asynchronous by design.
Asynchronous means that things can happen
independently of the main program flow.
In the current consumer computers, every program runs for a specific time slot and then it stops its execution to let another program continue their
execution. This thing runs in a cycle so fast that it's impossible to notice. We think our computers run many programs simultaneously, but this is an illusion (except on multiprocessor machines).
Programs internally use
interrupts, a signal that's emitted to the processor to gain the attention of the system.
I won’t go into the internals of this, but just keep in mind that it’s normal for programs to be asynchronous and halt their execution until they need attention, allowing the computer to execute other things in the meantime. When a program is waiting for a response from the network, it cannot halt the processor until the request finishes.
Normally, programming languages are
synchronous and some provide a way to manage
asynchronicity in the language or through libraries. C, Java, C#, PHP, Go, Ruby, Swift, and Python are all synchronous by default. Some of them handle async by using threads, spawning a new process.
synchronous by default and is
single threaded. This means that code cannot create new threads and run in parallel.
Lines of code are executed in series, one after another, this type of execution flow is also called as
Blocking Code Example
Create a text file named input.txt with the following content -
No other lines will execute until the whole file is read.
Create a js file named
app.js with the following code -
Now run the
main.js to see the result -
Here, we can clearly see code of line are executed one after the other.
born inside the
browser, its main job, in the beginning, was to respond to user actions, like
onSubmit and so on. How could it do this with a synchronous programming model?
The answer was in its environment. The browser provides a way to do it by providing a set of APIs that can handle this kind of functionality.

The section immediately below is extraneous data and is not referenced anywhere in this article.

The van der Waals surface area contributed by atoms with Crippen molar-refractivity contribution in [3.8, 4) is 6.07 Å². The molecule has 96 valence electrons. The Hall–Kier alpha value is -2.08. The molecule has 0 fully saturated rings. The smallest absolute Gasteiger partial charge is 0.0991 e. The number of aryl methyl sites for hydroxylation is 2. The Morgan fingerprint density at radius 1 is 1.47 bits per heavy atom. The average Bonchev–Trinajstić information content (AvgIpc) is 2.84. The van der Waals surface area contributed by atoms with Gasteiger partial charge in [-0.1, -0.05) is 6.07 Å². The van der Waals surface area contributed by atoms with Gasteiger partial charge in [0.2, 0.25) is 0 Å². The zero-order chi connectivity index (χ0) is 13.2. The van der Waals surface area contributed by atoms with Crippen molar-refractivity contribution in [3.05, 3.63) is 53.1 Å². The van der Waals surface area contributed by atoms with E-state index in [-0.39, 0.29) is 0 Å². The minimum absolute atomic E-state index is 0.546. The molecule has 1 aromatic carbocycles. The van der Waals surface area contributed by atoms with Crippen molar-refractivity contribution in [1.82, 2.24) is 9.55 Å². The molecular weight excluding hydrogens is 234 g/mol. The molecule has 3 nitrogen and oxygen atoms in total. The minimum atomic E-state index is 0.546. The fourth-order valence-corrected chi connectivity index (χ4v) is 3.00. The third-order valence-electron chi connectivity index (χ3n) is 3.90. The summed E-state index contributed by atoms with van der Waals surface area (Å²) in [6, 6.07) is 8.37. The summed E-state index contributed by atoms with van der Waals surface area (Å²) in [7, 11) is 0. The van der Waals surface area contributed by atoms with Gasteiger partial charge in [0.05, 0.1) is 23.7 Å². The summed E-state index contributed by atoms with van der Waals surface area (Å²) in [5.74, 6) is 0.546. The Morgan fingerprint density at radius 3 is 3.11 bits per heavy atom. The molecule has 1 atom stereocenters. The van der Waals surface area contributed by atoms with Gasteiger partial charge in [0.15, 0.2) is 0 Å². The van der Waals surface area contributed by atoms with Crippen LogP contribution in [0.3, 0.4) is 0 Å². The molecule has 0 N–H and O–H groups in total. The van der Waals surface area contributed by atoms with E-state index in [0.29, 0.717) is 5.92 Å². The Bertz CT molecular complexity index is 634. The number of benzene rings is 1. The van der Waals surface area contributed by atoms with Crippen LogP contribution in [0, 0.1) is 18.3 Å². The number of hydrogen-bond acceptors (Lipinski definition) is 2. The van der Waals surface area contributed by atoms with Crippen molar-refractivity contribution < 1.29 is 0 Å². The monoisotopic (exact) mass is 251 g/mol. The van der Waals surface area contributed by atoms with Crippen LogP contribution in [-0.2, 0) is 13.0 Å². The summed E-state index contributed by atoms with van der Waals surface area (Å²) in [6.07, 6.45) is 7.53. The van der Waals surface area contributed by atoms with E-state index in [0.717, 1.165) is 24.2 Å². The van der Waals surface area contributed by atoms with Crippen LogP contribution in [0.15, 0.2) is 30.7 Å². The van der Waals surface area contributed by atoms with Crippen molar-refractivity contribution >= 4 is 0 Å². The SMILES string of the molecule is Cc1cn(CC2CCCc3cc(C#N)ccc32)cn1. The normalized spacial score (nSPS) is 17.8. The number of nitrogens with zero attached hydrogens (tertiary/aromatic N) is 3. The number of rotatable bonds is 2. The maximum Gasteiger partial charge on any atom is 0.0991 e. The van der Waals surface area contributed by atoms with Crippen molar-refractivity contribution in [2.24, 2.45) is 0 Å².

More recently, Node.js introduced a
non-blocking I/O environment to extend this concept to file access, network calls and so on.
You can’t know when a user is going to click a button. So, you define an event handler for the click event. This event handler accepts a function, which will be called when the event is triggered:
This is the so-called
It’s common to wrap all your client code in a load event listener on the window object, which runs the callback function only when the page is ready:
Callbacks are used everywhere, not just in DOM events.
One common example is by using timers:
Handling errors in callbacks
How do you handle errors with callbacks? One very common strategy is to use what Node.js adopted: the first parameter in any callback function is the error object: error-first callbacks
If there is no error, the object is
null. If there is an error, it contains some description of the error and other information.
The problem with callbacks
Callbacks are great for simple cases!
However every callback adds a level of nesting, and when you have lots of callbacks, the code starts to be complicated very quickly:
This is just a simple 4-levels code, but I’ve seen much more levels of nesting and it’s not fun. This nesting of call-backs is termed as a
Call-back Hell problem in JS world.
How do we solve this?
Alternatives to callbacks
Promises (ES6) and
Thank You for reading the article, I hope you got to learn something new from it : )
Originally published at https://blog.teachmebro.com.